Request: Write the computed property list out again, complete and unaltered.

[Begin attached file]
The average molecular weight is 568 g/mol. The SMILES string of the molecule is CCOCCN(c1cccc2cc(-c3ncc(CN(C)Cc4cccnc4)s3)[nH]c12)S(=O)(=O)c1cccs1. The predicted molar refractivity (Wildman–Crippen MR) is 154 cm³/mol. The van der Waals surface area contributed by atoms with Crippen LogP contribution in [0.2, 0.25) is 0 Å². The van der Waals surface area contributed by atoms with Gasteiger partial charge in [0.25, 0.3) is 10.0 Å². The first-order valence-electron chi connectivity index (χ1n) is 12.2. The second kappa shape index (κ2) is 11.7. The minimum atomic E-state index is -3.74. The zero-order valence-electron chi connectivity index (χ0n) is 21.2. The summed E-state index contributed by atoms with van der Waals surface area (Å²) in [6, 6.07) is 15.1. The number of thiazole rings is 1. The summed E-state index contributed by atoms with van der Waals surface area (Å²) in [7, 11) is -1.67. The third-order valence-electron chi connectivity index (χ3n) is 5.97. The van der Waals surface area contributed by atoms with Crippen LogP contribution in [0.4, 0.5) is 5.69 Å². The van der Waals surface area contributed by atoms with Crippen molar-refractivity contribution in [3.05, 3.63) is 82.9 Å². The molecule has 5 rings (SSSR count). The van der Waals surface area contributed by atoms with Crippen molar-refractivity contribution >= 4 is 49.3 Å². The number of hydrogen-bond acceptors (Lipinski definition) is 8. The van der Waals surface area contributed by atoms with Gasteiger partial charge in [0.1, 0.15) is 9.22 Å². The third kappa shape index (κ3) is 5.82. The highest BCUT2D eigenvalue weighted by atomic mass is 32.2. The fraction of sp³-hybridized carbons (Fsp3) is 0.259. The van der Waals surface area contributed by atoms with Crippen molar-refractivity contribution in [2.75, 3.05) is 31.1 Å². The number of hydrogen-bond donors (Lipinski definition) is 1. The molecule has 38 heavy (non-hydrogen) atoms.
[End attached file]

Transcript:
The average molecular weight is 568 g/mol. The SMILES string of the molecule is CCOCCN(c1cccc2cc(-c3ncc(CN(C)Cc4cccnc4)s3)[nH]c12)S(=O)(=O)c1cccs1. The predicted molar refractivity (Wildman–Crippen MR) is 154 cm³/mol. The van der Waals surface area contributed by atoms with Crippen LogP contribution in [0.2, 0.25) is 0 Å². The van der Waals surface area contributed by atoms with Gasteiger partial charge in [0.25, 0.3) is 10.0 Å². The first-order valence-electron chi connectivity index (χ1n) is 12.2. The second kappa shape index (κ2) is 11.7. The minimum atomic E-state index is -3.74. The zero-order valence-electron chi connectivity index (χ0n) is 21.2. The summed E-state index contributed by atoms with van der Waals surface area (Å²) in [6, 6.07) is 15.1. The number of thiazole rings is 1. The summed E-state index contributed by atoms with van der Waals surface area (Å²) in [7, 11) is -1.67. The third-order valence-electron chi connectivity index (χ3n) is 5.97. The van der Waals surface area contributed by atoms with Crippen LogP contribution in [0.4, 0.5) is 5.69 Å². The van der Waals surface area contributed by atoms with Crippen molar-refractivity contribution in [3.05, 3.63) is 82.9 Å². The molecule has 5 rings (SSSR count). The van der Waals surface area contributed by atoms with Crippen molar-refractivity contribution >= 4 is 49.3 Å². The number of hydrogen-bond acceptors (Lipinski definition) is 8. The van der Waals surface area contributed by atoms with Gasteiger partial charge in [0.1, 0.15) is 9.22 Å². The third kappa shape index (κ3) is 5.82. The highest BCUT2D eigenvalue weighted by atomic mass is 32.2. The fraction of sp³-hybridized carbons (Fsp3) is 0.259. The van der Waals surface area contributed by atoms with Crippen molar-refractivity contribution in [2.75, 3.05) is 31.1 Å². The number of hydrogen-bond donors (Lipinski definition) is 1. The molecule has 38 heavy (non-hydrogen) atoms.